I guess first of all I should quantify what I mean by cold water swimming. To some swimming in open water of 16 degrees can be cold, but for me cold water swimming involves Winter Swimming or Ice Swimming, which means the water is 5 degrees C or under with no wetsuit.
When you live in the UK and if you want to swim year round then why stop swimming in the outdoors during the winter? I lived and worked in London for two years whilst I was working on the 2012 Olympics and was a member of the Serpentine Swimming Club (Hyde Park, London) during this time. The club has been going for over 100 years and every single day someone has been swimming without a wetsuit year round. The mixed changing room is a hut next to the lake and during the winter hot teas are made for those who have been for a dip or swim in water.
There is a huge social aspect of winter swimming, the friendships you build up during those cold, dark mornings as you walk outside in the rain or snow to plunge into 3 degree water is wonderful. Then there is the feeling of wellbeing you get once you come out of a cold swim, although those experienced in cold water don’t hang around to chat, you must be disciplined enough to get warm clothes on straight away to allow your body to gradually warm up.
I have now taken part in three World Winter Swimming Championship events in London, Latvia and Finland. The races range from 25 meters head up breaststroke, 50meters freestyle and my personal favorite the ‘endurance swim’ of 450 meters. The rules are no diving in, no tumble turns and no wetsuits. In Finland the ‘pool’ area was cut out of the ice, and a team was on hand to scoop out freshly formed ice . The races (including relays) go on for three days, with a lot of social activities in the evening.
But to train up for an event like this I found myself heading up to the high mountain lakes in the Lake District, UK. Finding lakes half covered in ice to get used to the water temp affects on my body. Before the World Championships also took part in a winter swimming race in Siberia (air temp minus 15, water temp 0). This also included a long distance ice swimming event, where I managed to swim 1400 meters, taking over 20 minutes in 0 degrees. Winter swimming doesn’t stop when you exit the water, the feeling stays within you for hours and extreme ice swimming can take a long time in recovery where you gradually heat up the bodies core temp (to be honest for extreme swimmers this can be a painful experience as the warm blood returns to your extremities).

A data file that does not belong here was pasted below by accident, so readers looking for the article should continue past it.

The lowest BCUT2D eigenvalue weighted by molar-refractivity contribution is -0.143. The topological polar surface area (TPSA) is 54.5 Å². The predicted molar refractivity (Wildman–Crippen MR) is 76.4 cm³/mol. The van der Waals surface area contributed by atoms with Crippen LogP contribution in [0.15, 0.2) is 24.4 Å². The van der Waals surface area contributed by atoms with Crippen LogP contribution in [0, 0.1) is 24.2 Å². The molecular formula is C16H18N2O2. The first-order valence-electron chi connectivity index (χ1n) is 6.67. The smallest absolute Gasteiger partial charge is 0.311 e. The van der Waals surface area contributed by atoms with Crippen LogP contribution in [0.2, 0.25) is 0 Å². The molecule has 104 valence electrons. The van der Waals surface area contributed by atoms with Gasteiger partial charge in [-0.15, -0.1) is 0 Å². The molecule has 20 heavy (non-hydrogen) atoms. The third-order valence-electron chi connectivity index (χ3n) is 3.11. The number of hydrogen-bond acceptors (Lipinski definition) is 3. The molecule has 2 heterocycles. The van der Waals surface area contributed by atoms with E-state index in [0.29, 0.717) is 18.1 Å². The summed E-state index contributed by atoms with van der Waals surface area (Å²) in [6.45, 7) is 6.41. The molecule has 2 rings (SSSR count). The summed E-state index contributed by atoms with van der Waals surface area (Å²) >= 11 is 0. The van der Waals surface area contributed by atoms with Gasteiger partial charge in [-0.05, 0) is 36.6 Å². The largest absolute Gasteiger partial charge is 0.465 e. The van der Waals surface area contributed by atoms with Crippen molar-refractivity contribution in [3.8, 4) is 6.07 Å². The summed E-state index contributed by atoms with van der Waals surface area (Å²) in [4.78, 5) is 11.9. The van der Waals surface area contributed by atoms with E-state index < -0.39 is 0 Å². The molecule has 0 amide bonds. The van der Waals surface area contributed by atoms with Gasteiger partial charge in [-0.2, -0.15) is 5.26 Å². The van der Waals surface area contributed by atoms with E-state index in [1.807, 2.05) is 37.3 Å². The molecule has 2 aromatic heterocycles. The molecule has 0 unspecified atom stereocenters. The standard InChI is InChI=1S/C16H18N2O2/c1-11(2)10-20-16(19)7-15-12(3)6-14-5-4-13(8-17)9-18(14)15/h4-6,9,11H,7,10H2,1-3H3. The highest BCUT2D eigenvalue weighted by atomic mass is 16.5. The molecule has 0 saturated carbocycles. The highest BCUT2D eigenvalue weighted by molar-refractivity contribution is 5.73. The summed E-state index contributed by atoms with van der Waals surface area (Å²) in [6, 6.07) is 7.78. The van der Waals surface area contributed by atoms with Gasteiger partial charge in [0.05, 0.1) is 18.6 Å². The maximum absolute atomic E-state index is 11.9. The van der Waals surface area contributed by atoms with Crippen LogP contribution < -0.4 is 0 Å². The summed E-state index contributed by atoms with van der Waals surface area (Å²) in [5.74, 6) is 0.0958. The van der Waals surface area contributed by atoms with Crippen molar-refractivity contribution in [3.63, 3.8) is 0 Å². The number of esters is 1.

But winter swimming is becoming popular once again in the UK and I set up my own event ‘The Big Chill Swim’ in Windermere, with a weekend of races next to a four star hotel for the evening functions, swimmers flew in from Lativa, Finland, Russia, South Africa and Germany to take part alongside over 800 other swimmers. These are fun events both for the swimmers and spectators.
So next time you find your pool a little chilly when you are getting in, just remember if you can break the ice, then its ok to swim in!
Disclaimer! Obviously you need to remember your common sense when winter swimming. It takes a long time to become experienced enough to tackle long distances. Short dips are enough for most and hypothermia is something that you need to be aware of and not underestimate. Find other winter swimmers around you and enjoy going for short dips in cold water.